Innovation & Design

The Papal Conclave May Be the Most Hack-Proof Election on the Planet


Archbishop Piero Marini closes the doors to the Sistine Chapel ahead of the Papal conclave, in Vatican City, on April 18, 2005

Photograph by Arturo Mari/AFP via Getty Images

Archbishop Piero Marini closes the doors to the Sistine Chapel ahead of the Papal conclave, in Vatican City, on April 18, 2005

The College of Cardinals’ top-secret discussions to choose the next pope got off to a shaky start on Monday morning. An impostor dressed in black vestments with a fuchsia sash, sporting a chunky crucifix, crashed the “pre-conclave” proceedings. Despite his clumsy ensemble, he succeeded in getting past perimeter security, the Guardian reported, before the Swiss Guard detained him and ushered him away.

Don’t be fooled. The papal conclave may be officiated by a polyglot assembly of mostly senior citizen cardinals, many of whom have only just met for the first time, but it is about as secure a vote as you’ll find. Vatican officials have been fine-tuning the election procedure for centuries, and today security experts regard it as among the most hack-proof votes on the planet.

“On a security basis, I’d grade it a 9.998 out of 10,” says Bruce Schneier, a digital security expert and author of Liars and Outliers: Enabling the Trust Society Needs to Survive. In 2005, prior to the conclave that elected Pope Benedict XVI, Schneier first posed the question on his blog of whether the conclave could be hacked. His answer, then and today? Don’t bet on it.

“The only difference,” Schneier says of the election in 2005 and the vote that’s anticipated in the coming days, “is that today most everybody is going to be more wired. Everyone will have smartphones. I don’t think, though, that will impact whether the vote can be hacked. It might impact the politics of it all. But that’s all.”

According to the rules Pope John Paul II codified in 1996 in Universi Dominici Gregis, the constitutional bylaws for selecting a new pope, all cardinal electors—this year the number is expected to be 115—will have to obey a strict news blackout once the conclave begins. Today those rules have been interpreted to mean no Internet access and no phone calls (except in an emergency), and certainly no texting or tweeting, pertinent then for the six cardinals active on Twitter. Even if one rogue cardinal was tempted to tweet or text the vote results, the missive wouldn’t get very far. Security officials have installed special electronic communications barriers to ensure there is no mobile phone reception in the Sistine Chapel, where the vote will take place, during the conclave. For good measure, Vatican officials had the Sistine Chapel, which was closed to tourists on Tuesday, swept for recording and transmission devices to ensure nobody eavesdrops on the voting.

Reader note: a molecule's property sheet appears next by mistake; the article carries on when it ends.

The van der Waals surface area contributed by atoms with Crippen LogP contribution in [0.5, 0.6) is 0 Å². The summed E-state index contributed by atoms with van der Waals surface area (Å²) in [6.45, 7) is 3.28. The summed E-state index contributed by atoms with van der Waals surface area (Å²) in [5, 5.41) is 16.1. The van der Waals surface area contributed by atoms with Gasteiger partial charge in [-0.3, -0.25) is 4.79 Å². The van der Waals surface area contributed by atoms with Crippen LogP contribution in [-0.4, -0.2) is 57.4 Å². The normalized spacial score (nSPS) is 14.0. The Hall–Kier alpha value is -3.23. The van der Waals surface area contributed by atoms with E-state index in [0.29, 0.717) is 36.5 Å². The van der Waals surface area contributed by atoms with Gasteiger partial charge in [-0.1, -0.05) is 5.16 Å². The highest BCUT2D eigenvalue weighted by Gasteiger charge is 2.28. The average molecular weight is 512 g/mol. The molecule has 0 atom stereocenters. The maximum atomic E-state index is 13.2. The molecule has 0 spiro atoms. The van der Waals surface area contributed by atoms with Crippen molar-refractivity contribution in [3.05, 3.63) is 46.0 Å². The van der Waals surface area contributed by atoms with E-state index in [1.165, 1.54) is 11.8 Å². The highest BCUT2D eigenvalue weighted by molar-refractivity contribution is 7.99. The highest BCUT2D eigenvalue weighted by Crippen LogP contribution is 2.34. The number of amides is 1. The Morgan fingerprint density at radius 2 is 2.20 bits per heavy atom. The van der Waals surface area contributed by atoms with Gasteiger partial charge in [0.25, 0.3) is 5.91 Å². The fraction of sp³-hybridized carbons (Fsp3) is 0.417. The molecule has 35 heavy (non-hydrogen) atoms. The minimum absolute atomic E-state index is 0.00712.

The rules of secrecy, which each cardinal elector swears to uphold under oath, were set to ensure that no outside influences infiltrate the conclave. Only prayer, reflection, and closed-door discussions with fellow electors can govern the group’s decision, the bylaws state, a far cry from 1503 when Cardinal Giuliano della Rovere openly bribed cardinals to become Pope Julius II, or “Julius the Terrible” as history would later call him. Today’s restrictions on information flows in or out of the Sistine Chapel all but ensure no leaks will emerge on who are the front-runners in the early rounds. That’s crucial as it usually takes several rounds and a few days to reach the two-thirds majority required to elect a pope; in 2005 it took a relatively swift four rounds to elect Cardinal Joseph Ratzinger on the morning of day three.

When it comes to the vote itself, the low-tech procedure is designed to ensure the decision is beyond dispute. Each ballot is cast on a slip of paper. After every cardinal has voted, done by placing his ballot into a large urn—no hanging chad here—each ballot is read aloud to the group and the vote is recorded in a ledger. At the end of each round, the votes are burned. White smoke means a two-thirds vote has been reached, enough to name the next pope; black smoke means the votes fell short and another round is required. (In the case of a vote tally discrepancy, the ballots are burned and a recount is ordered.)

It is the ritual that makes the vote so secure, Schneier says. “From a security perspective, the papal vote has a lot of things going for it. It’s a small group. Everything is done out in the open. They are all watching as the votes are counted. This cannot be done with a city council election, for example. The lesson is, when an election process is left to develop over this many years, you end up with something surprisingly good.”

For Vatican watchers, the ritual will make for a frustrating few days with little detail on the pending outcome—just the occasional puff of smoke.

Warner writes about innovation for Bloomberg Businessweek. Follow him on Twitter @bernhardwarner.

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